Date | Value | Limit | Value | Under | Over |

3/1/08 | 5.73 | 100.00 | 5.73 | 94.27 | 0.00 |

3/1/08 | 23.96 | 101.50 | 23.96 | 77.54 | 0.00 |

3/1/08 | 42.18 | 103.00 | 42.18 | 60.82 | 0.00 |

3/1/08 | 60.41 | 104.50 | 60.41 | 44.09 | 0.00 |

3/1/08 | 78.64 | 106.00 | 78.64 | 27.36 | 0.00 |

3/1/08 | 96.87 | 107.50 | 96.87 | 10.64 | 0.00 |

3/1/08 | 115.09 | 109.00 | 109.00 | 0.00 | 6.09 |

3/1/08 | 133.32 | 110.50 | 110.50 | 0.00 | 22.82 |

3/1/08 | 151.55 | 112.00 | 112.00 | 0.00 | 39.55 |

3/1/08 | 169.77 | 113.50 | 113.50 | 0.00 | 56.27 |

3/2/08 | 188.00 | 115.00 | 115.00 | 0.00 | 73.00 |

3/2/08 | 183.00 | 116.50 | 116.50 | 0.00 | 66.50 |

3/2/08 | 178.00 | 118.00 | 118.00 | 0.00 | 60.00 |

3/2/08 | 173.00 | 119.50 | 119.50 | 0.00 | 53.50 |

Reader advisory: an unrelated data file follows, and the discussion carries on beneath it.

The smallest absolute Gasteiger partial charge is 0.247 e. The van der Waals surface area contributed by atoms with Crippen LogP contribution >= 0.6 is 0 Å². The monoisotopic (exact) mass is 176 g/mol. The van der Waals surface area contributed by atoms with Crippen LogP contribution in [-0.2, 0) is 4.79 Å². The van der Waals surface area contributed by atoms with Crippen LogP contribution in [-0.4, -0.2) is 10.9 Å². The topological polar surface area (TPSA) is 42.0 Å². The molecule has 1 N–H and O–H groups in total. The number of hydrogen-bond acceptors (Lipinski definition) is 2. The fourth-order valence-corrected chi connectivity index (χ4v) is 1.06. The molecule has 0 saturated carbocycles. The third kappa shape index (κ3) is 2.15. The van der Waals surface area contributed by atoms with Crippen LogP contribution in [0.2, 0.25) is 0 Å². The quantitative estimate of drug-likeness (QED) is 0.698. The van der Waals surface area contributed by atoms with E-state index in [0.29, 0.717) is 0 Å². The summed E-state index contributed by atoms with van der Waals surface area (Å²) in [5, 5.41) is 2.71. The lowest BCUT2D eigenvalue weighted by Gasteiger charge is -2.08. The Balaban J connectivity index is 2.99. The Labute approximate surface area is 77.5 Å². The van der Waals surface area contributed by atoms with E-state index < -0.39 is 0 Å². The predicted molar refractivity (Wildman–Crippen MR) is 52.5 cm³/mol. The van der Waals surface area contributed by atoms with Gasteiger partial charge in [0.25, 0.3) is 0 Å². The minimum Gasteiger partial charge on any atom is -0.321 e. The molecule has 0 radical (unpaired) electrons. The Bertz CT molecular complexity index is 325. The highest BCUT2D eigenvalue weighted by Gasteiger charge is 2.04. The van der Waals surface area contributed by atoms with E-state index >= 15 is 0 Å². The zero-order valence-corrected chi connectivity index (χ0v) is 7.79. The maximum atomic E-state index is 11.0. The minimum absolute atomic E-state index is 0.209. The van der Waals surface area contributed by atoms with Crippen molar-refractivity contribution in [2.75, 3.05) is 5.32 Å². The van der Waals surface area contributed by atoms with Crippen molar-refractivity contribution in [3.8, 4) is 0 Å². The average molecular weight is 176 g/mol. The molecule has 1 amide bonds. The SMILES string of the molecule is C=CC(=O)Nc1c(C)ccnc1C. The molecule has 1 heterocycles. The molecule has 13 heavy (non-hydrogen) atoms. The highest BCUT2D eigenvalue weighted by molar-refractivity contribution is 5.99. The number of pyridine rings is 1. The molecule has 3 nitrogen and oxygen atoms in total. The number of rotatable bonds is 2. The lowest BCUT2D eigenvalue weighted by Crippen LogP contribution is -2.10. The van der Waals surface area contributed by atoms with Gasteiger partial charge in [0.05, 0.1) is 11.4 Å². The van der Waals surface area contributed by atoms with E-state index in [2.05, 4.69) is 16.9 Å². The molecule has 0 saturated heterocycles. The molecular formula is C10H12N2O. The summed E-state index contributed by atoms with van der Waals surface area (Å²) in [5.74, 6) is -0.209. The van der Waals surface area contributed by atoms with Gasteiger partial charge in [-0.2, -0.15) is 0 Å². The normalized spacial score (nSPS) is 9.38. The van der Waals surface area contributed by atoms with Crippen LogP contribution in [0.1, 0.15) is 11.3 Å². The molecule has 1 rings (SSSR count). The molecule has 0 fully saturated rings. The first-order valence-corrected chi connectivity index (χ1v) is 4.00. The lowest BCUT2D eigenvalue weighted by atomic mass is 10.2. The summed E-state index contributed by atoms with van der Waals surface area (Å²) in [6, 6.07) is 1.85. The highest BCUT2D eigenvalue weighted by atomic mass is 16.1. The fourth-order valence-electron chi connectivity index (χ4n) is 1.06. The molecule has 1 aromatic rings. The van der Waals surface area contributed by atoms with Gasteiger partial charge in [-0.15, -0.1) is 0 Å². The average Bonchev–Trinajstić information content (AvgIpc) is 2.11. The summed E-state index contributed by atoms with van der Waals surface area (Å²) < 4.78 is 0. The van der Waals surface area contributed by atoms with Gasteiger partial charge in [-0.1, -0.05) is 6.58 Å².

3/2/08 | 168.00 | 121.00 | 121.00 | 0.00 | 47.00 |

3/2/08 | 163.00 | 122.50 | 122.50 | 0.00 | 40.50 |

3/2/08 | 158.00 | 124.00 | 124.00 | 0.00 | 34.00 |

3/2/08 | 153.00 | 125.50 | 125.50 | 0.00 | 27.50 |

3/2/08 | 148.00 | 127.00 | 127.00 | 0.00 | 21.00 |

3/2/08 | 143.00 | 128.50 | 128.50 | 0.00 | 14.50 |

3/3/08 | 138.00 | 130.00 | 130.00 | 0.00 | 8.00 |

Now we have a chart to construct. Select the range with the second value column and the Under and Over columns, and create a stacked column chart:

We didn’t use the date column for category values; we left it blank so Excel simply uses {1, 2, 3, …}. The series look good; you could still see the misalignment if you blow it up (see below), but breaking the X range up into ten times as many points has helped minimize the effect.

Now we need a decent date scale axis. We will add a dummy line chart series to provide this scale. Here is our data:

Axis | |

1-Mar | 0 |

1-Apr | 0 |